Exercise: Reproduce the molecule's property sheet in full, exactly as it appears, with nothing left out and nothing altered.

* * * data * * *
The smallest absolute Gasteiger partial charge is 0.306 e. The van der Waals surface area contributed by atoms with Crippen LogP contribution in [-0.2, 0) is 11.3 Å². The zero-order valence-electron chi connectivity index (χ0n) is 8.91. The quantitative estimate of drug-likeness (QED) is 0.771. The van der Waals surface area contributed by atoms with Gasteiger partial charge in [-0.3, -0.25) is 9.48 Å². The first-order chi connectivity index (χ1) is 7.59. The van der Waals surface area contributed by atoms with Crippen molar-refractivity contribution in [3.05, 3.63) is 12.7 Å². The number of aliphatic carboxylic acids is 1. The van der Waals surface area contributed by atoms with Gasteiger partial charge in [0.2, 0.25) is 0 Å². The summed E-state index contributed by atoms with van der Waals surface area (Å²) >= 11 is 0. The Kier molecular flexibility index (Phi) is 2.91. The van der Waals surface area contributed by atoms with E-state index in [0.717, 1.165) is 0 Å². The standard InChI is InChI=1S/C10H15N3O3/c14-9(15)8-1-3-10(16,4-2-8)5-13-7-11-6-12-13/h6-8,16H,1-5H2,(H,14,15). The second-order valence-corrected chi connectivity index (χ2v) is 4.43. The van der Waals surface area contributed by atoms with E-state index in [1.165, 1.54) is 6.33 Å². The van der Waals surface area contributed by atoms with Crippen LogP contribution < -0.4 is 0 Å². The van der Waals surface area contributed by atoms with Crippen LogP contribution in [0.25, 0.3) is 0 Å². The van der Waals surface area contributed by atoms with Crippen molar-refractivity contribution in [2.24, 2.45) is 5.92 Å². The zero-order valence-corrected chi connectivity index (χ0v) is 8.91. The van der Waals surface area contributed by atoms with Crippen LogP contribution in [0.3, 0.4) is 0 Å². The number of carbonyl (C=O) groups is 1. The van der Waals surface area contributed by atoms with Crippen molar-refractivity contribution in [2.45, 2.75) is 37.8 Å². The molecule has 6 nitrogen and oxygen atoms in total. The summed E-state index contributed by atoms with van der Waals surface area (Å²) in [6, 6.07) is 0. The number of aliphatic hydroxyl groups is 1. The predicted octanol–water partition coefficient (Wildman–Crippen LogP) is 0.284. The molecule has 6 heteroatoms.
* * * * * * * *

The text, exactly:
The smallest absolute Gasteiger partial charge is 0.306 e. The van der Waals surface area contributed by atoms with Crippen LogP contribution in [-0.2, 0) is 11.3 Å². The zero-order valence-electron chi connectivity index (χ0n) is 8.91. The quantitative estimate of drug-likeness (QED) is 0.771. The van der Waals surface area contributed by atoms with Gasteiger partial charge in [-0.3, -0.25) is 9.48 Å². The first-order chi connectivity index (χ1) is 7.59. The van der Waals surface area contributed by atoms with Crippen molar-refractivity contribution in [3.05, 3.63) is 12.7 Å². The number of aliphatic carboxylic acids is 1. The van der Waals surface area contributed by atoms with Gasteiger partial charge in [0.2, 0.25) is 0 Å². The summed E-state index contributed by atoms with van der Waals surface area (Å²) >= 11 is 0. The Kier molecular flexibility index (Phi) is 2.91. The van der Waals surface area contributed by atoms with E-state index in [0.717, 1.165) is 0 Å². The standard InChI is InChI=1S/C10H15N3O3/c14-9(15)8-1-3-10(16,4-2-8)5-13-7-11-6-12-13/h6-8,16H,1-5H2,(H,14,15). The second-order valence-corrected chi connectivity index (χ2v) is 4.43. The van der Waals surface area contributed by atoms with E-state index in [1.165, 1.54) is 6.33 Å². The van der Waals surface area contributed by atoms with Crippen LogP contribution < -0.4 is 0 Å². The van der Waals surface area contributed by atoms with Crippen LogP contribution in [0.25, 0.3) is 0 Å². The van der Waals surface area contributed by atoms with Crippen molar-refractivity contribution in [2.24, 2.45) is 5.92 Å². The zero-order valence-corrected chi connectivity index (χ0v) is 8.91. The van der Waals surface area contributed by atoms with Crippen LogP contribution in [0.3, 0.4) is 0 Å². The number of carbonyl (C=O) groups is 1. The van der Waals surface area contributed by atoms with Crippen molar-refractivity contribution in [2.45, 2.75) is 37.8 Å². The molecule has 6 nitrogen and oxygen atoms in total. The summed E-state index contributed by atoms with van der Waals surface area (Å²) in [6, 6.07) is 0. The number of aliphatic hydroxyl groups is 1. The predicted octanol–water partition coefficient (Wildman–Crippen LogP) is 0.284. The molecule has 6 heteroatoms.